But you have to ask why was the review was commissioned in the first place. It’s not as if it was an iceberg looming out of the horizon. This was instructed through her government and agencies which, importantly, have a predilection to use these sort of consultants on vital public services.
Now to be fair, the option has been welcomed by some island communities and I can understand their frustration. The service has been poor and they’ve often been ignored.
The customer may be king but not on vital Scottish ferry services and certainly not the communities that they serve. Lifeline they may be, but it’s “you’ll take what we give you”, not “we’ll try and provide what you’d like”.
With an ageing and increasingly unreliable fleet, it’s choppy waters ahead for most and hence almost any port in a storm. So I appreciate why many communities see this as being potentially beneficial. But I’d still counsel against it, even if change there must be.
Break up the service then the ability to move ships around’s lost. Whilst some vessels are inappropriate for some routes, the ability to shift others and move crews is essential.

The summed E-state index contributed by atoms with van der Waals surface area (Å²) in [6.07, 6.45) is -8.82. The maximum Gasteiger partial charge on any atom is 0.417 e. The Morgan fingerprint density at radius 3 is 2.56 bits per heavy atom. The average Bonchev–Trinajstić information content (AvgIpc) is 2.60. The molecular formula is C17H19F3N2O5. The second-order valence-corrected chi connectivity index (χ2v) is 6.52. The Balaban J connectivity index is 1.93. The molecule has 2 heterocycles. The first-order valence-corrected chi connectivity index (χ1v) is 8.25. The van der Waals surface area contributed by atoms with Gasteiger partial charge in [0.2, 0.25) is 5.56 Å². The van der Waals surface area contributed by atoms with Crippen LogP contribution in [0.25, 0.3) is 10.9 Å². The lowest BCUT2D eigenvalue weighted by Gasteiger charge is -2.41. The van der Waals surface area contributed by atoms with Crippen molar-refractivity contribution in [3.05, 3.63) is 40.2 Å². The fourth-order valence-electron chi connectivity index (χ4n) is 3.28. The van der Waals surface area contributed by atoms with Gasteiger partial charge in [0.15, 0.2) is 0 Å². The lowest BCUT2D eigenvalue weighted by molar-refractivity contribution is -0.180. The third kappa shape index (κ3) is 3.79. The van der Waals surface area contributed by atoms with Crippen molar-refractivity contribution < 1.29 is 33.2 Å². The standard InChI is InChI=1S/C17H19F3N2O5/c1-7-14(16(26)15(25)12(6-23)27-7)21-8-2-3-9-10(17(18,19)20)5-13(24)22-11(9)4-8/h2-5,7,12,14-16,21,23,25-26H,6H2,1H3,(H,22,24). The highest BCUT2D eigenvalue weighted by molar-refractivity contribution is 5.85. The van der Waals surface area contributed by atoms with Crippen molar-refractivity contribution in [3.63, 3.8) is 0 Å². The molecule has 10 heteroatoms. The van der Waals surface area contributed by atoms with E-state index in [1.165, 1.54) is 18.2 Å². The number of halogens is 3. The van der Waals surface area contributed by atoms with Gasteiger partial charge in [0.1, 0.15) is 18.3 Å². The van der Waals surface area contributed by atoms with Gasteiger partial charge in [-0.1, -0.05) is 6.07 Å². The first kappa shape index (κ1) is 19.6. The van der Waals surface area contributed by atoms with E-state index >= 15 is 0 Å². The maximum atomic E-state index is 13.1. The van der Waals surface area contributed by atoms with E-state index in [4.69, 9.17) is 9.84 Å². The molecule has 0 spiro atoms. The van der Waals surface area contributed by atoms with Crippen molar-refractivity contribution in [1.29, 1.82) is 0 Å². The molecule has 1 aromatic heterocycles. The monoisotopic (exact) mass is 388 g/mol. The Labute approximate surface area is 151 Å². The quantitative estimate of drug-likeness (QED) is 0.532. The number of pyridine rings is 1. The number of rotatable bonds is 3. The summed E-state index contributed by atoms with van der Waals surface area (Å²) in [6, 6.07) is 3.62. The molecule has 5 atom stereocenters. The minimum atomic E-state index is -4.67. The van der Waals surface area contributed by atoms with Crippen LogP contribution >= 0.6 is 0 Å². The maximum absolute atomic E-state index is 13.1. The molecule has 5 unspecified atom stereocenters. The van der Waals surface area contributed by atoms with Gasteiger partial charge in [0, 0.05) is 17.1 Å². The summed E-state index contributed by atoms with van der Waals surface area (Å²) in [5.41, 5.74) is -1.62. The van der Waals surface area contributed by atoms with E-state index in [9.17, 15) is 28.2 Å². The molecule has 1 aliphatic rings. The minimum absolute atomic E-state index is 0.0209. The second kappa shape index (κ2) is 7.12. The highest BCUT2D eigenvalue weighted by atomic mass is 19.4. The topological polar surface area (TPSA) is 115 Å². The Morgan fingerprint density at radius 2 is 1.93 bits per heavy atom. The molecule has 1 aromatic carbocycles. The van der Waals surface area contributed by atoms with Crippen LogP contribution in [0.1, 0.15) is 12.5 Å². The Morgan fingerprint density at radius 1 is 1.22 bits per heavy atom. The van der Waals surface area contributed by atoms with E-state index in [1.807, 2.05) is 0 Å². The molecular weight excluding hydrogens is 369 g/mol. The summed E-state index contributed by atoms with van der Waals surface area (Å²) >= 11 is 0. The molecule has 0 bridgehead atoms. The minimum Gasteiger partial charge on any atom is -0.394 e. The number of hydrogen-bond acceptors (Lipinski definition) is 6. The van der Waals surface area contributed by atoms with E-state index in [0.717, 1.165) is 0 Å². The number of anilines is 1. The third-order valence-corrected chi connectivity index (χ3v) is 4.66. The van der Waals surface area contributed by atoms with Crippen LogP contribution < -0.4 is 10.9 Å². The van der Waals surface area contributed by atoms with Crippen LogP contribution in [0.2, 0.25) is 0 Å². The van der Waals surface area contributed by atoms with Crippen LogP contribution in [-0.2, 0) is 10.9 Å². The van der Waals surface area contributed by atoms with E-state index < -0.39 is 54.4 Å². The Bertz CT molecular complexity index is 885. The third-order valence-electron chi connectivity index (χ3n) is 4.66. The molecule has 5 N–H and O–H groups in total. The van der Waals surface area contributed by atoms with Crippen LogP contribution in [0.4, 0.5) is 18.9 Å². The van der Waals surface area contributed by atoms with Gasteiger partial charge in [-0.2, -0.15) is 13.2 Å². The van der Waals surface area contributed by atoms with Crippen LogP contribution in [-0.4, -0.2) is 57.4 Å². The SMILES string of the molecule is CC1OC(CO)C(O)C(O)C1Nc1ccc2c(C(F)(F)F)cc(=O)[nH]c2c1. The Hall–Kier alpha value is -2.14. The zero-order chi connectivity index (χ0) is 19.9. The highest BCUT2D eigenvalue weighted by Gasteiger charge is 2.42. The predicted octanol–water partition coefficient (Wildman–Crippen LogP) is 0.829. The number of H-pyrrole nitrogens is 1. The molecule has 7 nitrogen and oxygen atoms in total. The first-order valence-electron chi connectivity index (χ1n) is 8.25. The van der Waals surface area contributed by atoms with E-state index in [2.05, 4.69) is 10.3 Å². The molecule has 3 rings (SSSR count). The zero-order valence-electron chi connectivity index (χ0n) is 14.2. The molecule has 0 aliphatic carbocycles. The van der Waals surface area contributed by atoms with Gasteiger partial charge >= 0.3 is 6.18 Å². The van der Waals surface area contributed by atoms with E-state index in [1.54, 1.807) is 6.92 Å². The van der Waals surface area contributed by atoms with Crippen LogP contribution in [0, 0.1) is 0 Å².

Likewise, ferries can be expensive and both economies of scale and central support are vital. There’s a danger a community-run venture could fold or a private operator abuse their power.
That doesn’t mean that radical reform isn’t required, for change there must be. But CalMac’s the basis for delivering it and they should be liberated from the incompetence of Transport Scotland and CMAL.
Equally though communities require far more say. The absence of local representatives on the board until recently and the almost cold-shouldering of them on operational issues is unacceptable.
There’s another transport mode which shows what can be done. Both Lothian Buses and Transport for London are publicly or municipally owned but provide an excellent service for their communities. Democratise not privatise CalMac.